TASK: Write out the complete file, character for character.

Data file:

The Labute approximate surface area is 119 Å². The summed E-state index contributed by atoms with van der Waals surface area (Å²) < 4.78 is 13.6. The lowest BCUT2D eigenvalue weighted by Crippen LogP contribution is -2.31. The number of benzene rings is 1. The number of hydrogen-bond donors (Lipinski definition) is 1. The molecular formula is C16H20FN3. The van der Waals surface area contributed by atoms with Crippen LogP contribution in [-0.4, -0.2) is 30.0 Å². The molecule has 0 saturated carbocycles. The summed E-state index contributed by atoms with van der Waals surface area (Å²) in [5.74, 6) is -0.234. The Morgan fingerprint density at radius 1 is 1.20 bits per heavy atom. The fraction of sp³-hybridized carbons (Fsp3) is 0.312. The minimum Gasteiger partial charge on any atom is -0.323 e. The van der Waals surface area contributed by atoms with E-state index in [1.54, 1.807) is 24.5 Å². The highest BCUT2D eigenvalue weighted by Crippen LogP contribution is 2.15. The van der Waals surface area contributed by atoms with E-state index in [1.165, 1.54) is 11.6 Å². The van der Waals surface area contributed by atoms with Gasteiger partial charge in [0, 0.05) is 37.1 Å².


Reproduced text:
The Labute approximate surface area is 119 Å². The summed E-state index contributed by atoms with van der Waals surface area (Å²) < 4.78 is 13.6. The lowest BCUT2D eigenvalue weighted by Crippen LogP contribution is -2.31. The number of benzene rings is 1. The number of hydrogen-bond donors (Lipinski definition) is 1. The molecular formula is C16H20FN3. The van der Waals surface area contributed by atoms with Crippen LogP contribution in [-0.4, -0.2) is 30.0 Å². The molecule has 0 saturated carbocycles. The summed E-state index contributed by atoms with van der Waals surface area (Å²) in [5.74, 6) is -0.234. The Morgan fingerprint density at radius 1 is 1.20 bits per heavy atom. The fraction of sp³-hybridized carbons (Fsp3) is 0.312. The minimum Gasteiger partial charge on any atom is -0.323 e. The van der Waals surface area contributed by atoms with E-state index in [1.54, 1.807) is 24.5 Å². The highest BCUT2D eigenvalue weighted by Crippen LogP contribution is 2.15. The van der Waals surface area contributed by atoms with E-state index in [1.165, 1.54) is 11.6 Å². The van der Waals surface area contributed by atoms with Gasteiger partial charge in [0, 0.05) is 37.1 Å².